Kotek v. Bennett

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124 N.W.2d 710 (1963)

Charles G. KOTEK, Appellant, v. John E. BENNETT, Warden, Iowa State Penitentiary, Fort Madison, Iowa, Appellee.

No. 51141.

Supreme Court of Iowa.

November 12, 1963.

Rehearing Denied December 10, 1963.

Charles G. Kotek, pro se, for appellant.

Evan Hultman, Atty. Gen., and John H. Allen, Asst. Atty. Gen., for appellee.

LARSON, Justice.

Applicant's petition for writ of habeas corpus filed April 25, 1963, discloses he was charged by county attorney's information with the crime of "murder in the first degree", was tried and convicted of murder in the second degree, and was sentenced to life imprisonment at hard labor in the Iowa State Penitentiary at Fort Madison, Iowa, as provided in Section 690.3, Code of Iowa, 1950, I.C.A.

He alleged, among other things, that he was not afforded a fair and impartial trial because he was required to stand trial upon a county attorney's information rather than *711 a grand jury indictment, because the trial court, in pronouncing sentence, considered erroneous information that he had been previously committed to the reformatory at Anamosa, and because in its entirety the proceedings in his trial disclose such a violation of "the applicable provisions of the Constitution of the United States, Amendment 14, Section 1, the `due process of law' and `equal protection of the laws'", that the trial court lost jurisdiction to enter a valid judgment therein.

On May 1, 1963, the district court denied appellant's petition for a writ, and on May 4, 1963, he perfected his appeal to us. In its denial of the writ the district court rejected appellant's allegation of impropriety in requiring him to stand trial on a county attorney's information, citing Section 769.1 authorizing that method of charging offenses in which the punishment exceeds a fine of $100.00 or exceeds imprisonment for thirty days. It also rejected applicant's complaint that he had not been granted a Bill of Particulars as requested before his trial in Linn County as not a jurisdictional defect, and held it was a matter which should have been presented in his appeal to the Supreme Court. See State v. Kotek (affirmed May 4, 1954), Iowa, 64 N.W.2d 270. It also concluded that any complaint as to misinformation considered by the trial court when sentencing appellant does not involve the trial court's jurisdiction, but was a matter which should have been raised in his subsequent appeal to the Supreme Court. We agree.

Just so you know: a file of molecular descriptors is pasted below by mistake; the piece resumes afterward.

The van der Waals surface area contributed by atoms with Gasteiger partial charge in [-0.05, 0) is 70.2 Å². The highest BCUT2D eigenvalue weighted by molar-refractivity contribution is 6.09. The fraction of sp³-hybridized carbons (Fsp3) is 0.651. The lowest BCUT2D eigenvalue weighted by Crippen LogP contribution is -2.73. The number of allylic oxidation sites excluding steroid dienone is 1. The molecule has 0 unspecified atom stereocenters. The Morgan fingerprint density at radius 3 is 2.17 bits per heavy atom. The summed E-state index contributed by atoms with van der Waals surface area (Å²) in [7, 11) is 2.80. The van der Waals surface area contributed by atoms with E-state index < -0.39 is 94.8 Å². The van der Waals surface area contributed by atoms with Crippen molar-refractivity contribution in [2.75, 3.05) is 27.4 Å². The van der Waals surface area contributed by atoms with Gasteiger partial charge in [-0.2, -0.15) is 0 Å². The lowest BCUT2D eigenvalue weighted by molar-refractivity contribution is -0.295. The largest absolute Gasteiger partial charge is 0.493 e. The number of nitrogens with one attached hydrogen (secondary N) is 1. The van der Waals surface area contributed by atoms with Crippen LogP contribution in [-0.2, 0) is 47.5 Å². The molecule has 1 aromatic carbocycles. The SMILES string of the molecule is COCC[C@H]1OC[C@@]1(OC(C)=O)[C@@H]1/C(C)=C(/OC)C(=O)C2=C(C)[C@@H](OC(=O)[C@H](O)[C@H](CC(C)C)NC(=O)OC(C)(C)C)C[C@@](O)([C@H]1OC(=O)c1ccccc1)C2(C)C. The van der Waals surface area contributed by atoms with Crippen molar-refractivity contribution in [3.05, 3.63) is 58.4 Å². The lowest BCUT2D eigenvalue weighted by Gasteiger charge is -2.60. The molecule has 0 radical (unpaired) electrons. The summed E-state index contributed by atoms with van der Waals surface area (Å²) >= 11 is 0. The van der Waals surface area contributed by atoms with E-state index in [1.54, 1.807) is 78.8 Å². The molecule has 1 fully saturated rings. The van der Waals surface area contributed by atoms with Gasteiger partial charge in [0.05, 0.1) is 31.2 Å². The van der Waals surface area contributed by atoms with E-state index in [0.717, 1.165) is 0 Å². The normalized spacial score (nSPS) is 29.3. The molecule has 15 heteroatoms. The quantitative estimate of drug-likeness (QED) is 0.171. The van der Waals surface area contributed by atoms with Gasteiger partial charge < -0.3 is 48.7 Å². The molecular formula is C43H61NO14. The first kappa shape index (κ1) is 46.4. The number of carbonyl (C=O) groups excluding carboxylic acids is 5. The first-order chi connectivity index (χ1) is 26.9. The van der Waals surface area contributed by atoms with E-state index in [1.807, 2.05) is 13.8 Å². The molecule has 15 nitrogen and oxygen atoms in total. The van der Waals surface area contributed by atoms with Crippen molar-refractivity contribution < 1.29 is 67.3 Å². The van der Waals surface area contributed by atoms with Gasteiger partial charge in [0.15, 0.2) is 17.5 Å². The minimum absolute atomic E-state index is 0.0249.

I. Habeas corpus cannot perform the function of another appeal from a judgment of conviction. Reeves v. Lainson, 234 Iowa 1034, 14 N.W.2d 625; Mart v. Lainson, 239 Iowa 21, 23, 30 N.W.2d 305; Meeks v. Lainson, 246 Iowa 1237, 71 N.W.2d 446, cert. den. 350 U.S. 889, 76 S. Ct. 145, 100 L. Ed. 783; 39 C.J.S. Habeas Corpus ยง 17, p. 457. It goes only to the jurisdiction of the court to render the judgment in question and, if the writ is to issue, the petition must allege facts which if proved would make a prima-facie showing of no jurisdiction. Rodgers v. Bennett, 252 Iowa 191, 193, 105 N.W.2d 507. Also see Section 663.6, Code of Iowa, 1962, I.C.A.

It appears from appellant's argument that he is well aware of his burden, for he contends the "criminal trial court lost jurisdiction" to enter a valid judgment and sentence by denial of his motion for a bill of particulars, and by considering erroneously a prior conviction and sentence to the men's reformatory. Both of these matters should have been raised and considered in his appeal from the original conviction. Since these complaints in no way pertain to a lack of jurisdiction, and should have been considered in the appeal, we find no merit in this assignment of error and certainly no basis of a finding that they constituted a loss of jurisdiction by the trial court.